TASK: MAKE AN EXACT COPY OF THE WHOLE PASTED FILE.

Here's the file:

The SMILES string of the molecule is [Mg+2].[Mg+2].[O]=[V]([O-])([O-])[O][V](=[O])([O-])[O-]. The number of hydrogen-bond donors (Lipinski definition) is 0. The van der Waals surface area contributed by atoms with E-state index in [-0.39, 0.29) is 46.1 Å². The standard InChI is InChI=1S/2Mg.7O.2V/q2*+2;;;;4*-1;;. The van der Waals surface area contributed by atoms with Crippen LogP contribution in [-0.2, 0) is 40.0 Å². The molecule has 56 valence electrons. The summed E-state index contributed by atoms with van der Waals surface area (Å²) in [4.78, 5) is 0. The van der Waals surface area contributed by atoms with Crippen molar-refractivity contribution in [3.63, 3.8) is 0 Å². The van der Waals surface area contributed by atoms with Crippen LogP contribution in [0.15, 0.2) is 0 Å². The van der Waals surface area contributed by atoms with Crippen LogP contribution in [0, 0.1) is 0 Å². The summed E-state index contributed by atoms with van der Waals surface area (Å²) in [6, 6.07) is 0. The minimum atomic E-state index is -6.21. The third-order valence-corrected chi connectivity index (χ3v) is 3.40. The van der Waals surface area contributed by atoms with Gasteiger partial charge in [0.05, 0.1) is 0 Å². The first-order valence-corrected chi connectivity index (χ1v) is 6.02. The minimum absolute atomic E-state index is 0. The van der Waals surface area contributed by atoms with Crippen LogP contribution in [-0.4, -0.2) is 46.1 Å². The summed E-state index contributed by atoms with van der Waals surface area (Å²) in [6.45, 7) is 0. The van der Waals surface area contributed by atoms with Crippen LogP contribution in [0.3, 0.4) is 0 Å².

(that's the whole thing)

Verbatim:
The SMILES string of the molecule is [Mg+2].[Mg+2].[O]=[V]([O-])([O-])[O][V](=[O])([O-])[O-]. The number of hydrogen-bond donors (Lipinski definition) is 0. The van der Waals surface area contributed by atoms with E-state index in [-0.39, 0.29) is 46.1 Å². The standard InChI is InChI=1S/2Mg.7O.2V/q2*+2;;;;4*-1;;. The van der Waals surface area contributed by atoms with Crippen LogP contribution in [-0.2, 0) is 40.0 Å². The molecule has 56 valence electrons. The summed E-state index contributed by atoms with van der Waals surface area (Å²) in [4.78, 5) is 0. The van der Waals surface area contributed by atoms with Crippen molar-refractivity contribution in [3.63, 3.8) is 0 Å². The van der Waals surface area contributed by atoms with Crippen LogP contribution in [0.15, 0.2) is 0 Å². The van der Waals surface area contributed by atoms with Crippen LogP contribution in [0, 0.1) is 0 Å². The summed E-state index contributed by atoms with van der Waals surface area (Å²) in [6, 6.07) is 0. The minimum atomic E-state index is -6.21. The third-order valence-corrected chi connectivity index (χ3v) is 3.40. The van der Waals surface area contributed by atoms with Gasteiger partial charge in [0.05, 0.1) is 0 Å². The first-order valence-corrected chi connectivity index (χ1v) is 6.02. The minimum absolute atomic E-state index is 0. The van der Waals surface area contributed by atoms with Crippen LogP contribution in [-0.4, -0.2) is 46.1 Å². The summed E-state index contributed by atoms with van der Waals surface area (Å²) in [6.45, 7) is 0. The van der Waals surface area contributed by atoms with Crippen LogP contribution in [0.3, 0.4) is 0 Å².